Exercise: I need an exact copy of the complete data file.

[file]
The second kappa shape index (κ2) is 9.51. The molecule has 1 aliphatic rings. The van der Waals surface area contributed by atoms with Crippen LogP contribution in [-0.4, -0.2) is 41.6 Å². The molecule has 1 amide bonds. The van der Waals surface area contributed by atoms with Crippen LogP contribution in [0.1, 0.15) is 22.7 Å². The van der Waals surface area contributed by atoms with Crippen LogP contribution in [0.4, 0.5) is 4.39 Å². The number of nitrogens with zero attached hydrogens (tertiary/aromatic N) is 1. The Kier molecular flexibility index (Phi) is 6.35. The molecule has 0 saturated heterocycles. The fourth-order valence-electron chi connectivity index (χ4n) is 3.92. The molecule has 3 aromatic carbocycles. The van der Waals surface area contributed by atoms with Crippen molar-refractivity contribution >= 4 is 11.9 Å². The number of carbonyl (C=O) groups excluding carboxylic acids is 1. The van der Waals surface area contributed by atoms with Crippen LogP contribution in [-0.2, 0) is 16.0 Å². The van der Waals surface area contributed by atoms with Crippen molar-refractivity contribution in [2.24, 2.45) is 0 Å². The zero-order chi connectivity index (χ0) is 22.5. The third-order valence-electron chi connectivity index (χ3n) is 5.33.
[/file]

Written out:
The second kappa shape index (κ2) is 9.51. The molecule has 1 aliphatic rings. The van der Waals surface area contributed by atoms with Crippen LogP contribution in [-0.4, -0.2) is 41.6 Å². The molecule has 1 amide bonds. The van der Waals surface area contributed by atoms with Crippen LogP contribution in [0.1, 0.15) is 22.7 Å². The van der Waals surface area contributed by atoms with Crippen LogP contribution in [0.4, 0.5) is 4.39 Å². The number of nitrogens with zero attached hydrogens (tertiary/aromatic N) is 1. The Kier molecular flexibility index (Phi) is 6.35. The molecule has 0 saturated heterocycles. The fourth-order valence-electron chi connectivity index (χ4n) is 3.92. The molecule has 3 aromatic carbocycles. The van der Waals surface area contributed by atoms with Crippen molar-refractivity contribution >= 4 is 11.9 Å². The number of carbonyl (C=O) groups excluding carboxylic acids is 1. The van der Waals surface area contributed by atoms with Crippen LogP contribution in [-0.2, 0) is 16.0 Å². The van der Waals surface area contributed by atoms with Crippen molar-refractivity contribution in [2.24, 2.45) is 0 Å². The zero-order chi connectivity index (χ0) is 22.5. The third-order valence-electron chi connectivity index (χ3n) is 5.33.